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 Which is Faster, List or SQL
#1
I have a list of over 150,000 urls.
each time the code runs it selects the next url in the list and then generates a few urls from it.

It then has to compare these generated urls to every oth url in the list to make sure they are not the same.

Simply put which would be faster, a list in python. or using an sql database, or is there an alternative which is much faster.


There may be a few million item in the list eventually and it will keep growing every time the code runs.
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#2
If there isn't a special ordering, a set (instead of a list) should work very well.
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#3
This is an interesting question
A list and RDBMS are two different animals.

The data must already be in a format that you can load into a list,
which would be a lot less work that creating a database, and would
be faster, although I don't think that matters as you will only use one
url at a time, doing some stuff with it.

Fetching from a list (or table) will be a trivial part of the whole operation.

A database table has advantages if the data has to be modified, because
the data that you originally load remains stationary until modified, added to,
or deleted through SQL.
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#4
(Mar-16-2017, 06:33 PM)micseydel Wrote: If there isn't a special ordering, a set (instead of a list) should work very well.

isnt there a hard limit on python arrays or sets ?
i will be using this on ARM CPUs and about 1GB-2GB RAM and the list can go from 150k to over 1 million in less than an hour and needs to run for at least 8 hours non stop. (over 100 million items easily)
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#5
I ran the experiment on my machine without issues
Output:
>>> count = 100000000 >>> print "{:,}".format(count) 100,000,000 >>> myset = set(xrange(count)) >>> myset = set(xrange(count * 10)) >>>
If you're concerned, you should try running the experiment as well (though be mindful of the memory, swap, and thrashing issues).

Another alternative: https://github.com/Ezibenroc/PyRoaringBitMap

Lists will not be efficient though, and a database seems unnecessary unless you *really* run out of memory (in which case a list doesn't work anyway).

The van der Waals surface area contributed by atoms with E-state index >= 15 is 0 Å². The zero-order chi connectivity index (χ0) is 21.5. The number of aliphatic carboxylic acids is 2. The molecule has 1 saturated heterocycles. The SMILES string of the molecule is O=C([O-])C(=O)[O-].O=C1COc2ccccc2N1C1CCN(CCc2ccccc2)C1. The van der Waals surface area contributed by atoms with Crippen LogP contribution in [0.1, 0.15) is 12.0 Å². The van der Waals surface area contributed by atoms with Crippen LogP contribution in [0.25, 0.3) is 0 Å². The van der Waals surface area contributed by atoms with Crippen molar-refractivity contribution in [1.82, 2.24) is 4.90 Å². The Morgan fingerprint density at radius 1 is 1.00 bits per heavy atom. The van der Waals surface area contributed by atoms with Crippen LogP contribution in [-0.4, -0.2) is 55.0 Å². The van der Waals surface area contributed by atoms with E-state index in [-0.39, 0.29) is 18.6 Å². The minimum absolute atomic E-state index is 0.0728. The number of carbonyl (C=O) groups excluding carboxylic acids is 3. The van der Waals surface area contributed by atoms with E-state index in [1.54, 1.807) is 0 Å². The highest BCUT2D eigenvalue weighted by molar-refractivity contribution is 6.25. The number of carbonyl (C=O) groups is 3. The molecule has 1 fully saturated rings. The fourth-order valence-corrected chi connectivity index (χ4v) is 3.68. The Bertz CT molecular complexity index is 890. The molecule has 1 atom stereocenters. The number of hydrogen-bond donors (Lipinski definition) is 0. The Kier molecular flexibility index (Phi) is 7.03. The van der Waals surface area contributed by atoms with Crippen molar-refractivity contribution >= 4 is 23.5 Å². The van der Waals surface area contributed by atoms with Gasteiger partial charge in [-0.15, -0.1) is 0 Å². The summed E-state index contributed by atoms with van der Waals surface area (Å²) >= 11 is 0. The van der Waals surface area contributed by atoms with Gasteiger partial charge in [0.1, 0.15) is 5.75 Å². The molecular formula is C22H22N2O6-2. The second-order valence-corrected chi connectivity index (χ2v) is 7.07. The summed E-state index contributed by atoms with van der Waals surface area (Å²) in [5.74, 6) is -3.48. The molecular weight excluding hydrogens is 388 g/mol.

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#6
Numpy/SciPy has very efficient arrays with a low footprint. But I can't tell more cause I barely know it.
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#7
An array doesn't support the kind of lookup desired here though.
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#8
With 100 millions urls you can forget about using list/set on 1-2GB arm. As string takes something 40ish + len or more bytes, and list/set needs space per item too, you are probably looking on 100+ bytes per url, roughly 10GB+? Even micseydel's set of 100,000,000 integers took 7.1GB of ram on my pc, so I wonder what monster he uses to fit set with 1,000,000,000 integers into memory/swap.

Maybe you can "partition" your list somehow and process it in smaller batches?
nilamo likes this post
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#9
(Mar-16-2017, 09:13 PM)zivoni Wrote: Maybe you can "partition" your list somehow and process it in smaller batches?

map/reduce with external computers?  *giddy excitement*

If you're doing this more than once, then you're probably storing the data somewhere.  Like a file maybe?  If you're reading it every time, adding new things, and repeating, every single day, with whatever you generate needing to be available for the future... I think you should go with a db.  Even something small like sqlite.  Then the db can handle picking a few at random for you to use to generate new urls, you can quickly check if those generated urls already exist, add them to the existing tables, and move on.  

This sounds a lot like the sort of problem a database is designed to solve.
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#10
(Mar-16-2017, 09:26 PM)nilamo Wrote:
(Mar-16-2017, 09:13 PM)zivoni Wrote: Maybe you can "partition" your list somehow and process it in smaller batches?

map/reduce with external computers?  *giddy excitement*

If you're doing this more than once, then you're probably storing the data somewhere.  Like a file maybe?  If you're reading it every time, adding new things, and repeating, every single day, with whatever you generate needing to be available for the future... I think you should go with a db.  Even something small like sqlite.  Then the db can handle picking a few at random for you to use to generate new urls, you can quickly check if those generated urls already exist, add them to the existing tables, and move on.  

This sounds a lot like the sort of problem a database is designed to solve.

I do store the results in a csv file, however i only read once and simply append any non matched urls (however this doesnt always work)

Its ok for the first 1000 URLs but after that it starts missing a few and duplicating a few, i run a second code that uses sets to clean it up after and i dropped ftom 154k to 150k when i last ran it.

I will look into creating a db as it will be easier to access multiple times rather than using a file.

to give you more of a scope this is for a demo of network usage on a cluster computer. going to use 10-20 Raspberry Pis' and generate as much traffic from differenct sources and protocols as possible.
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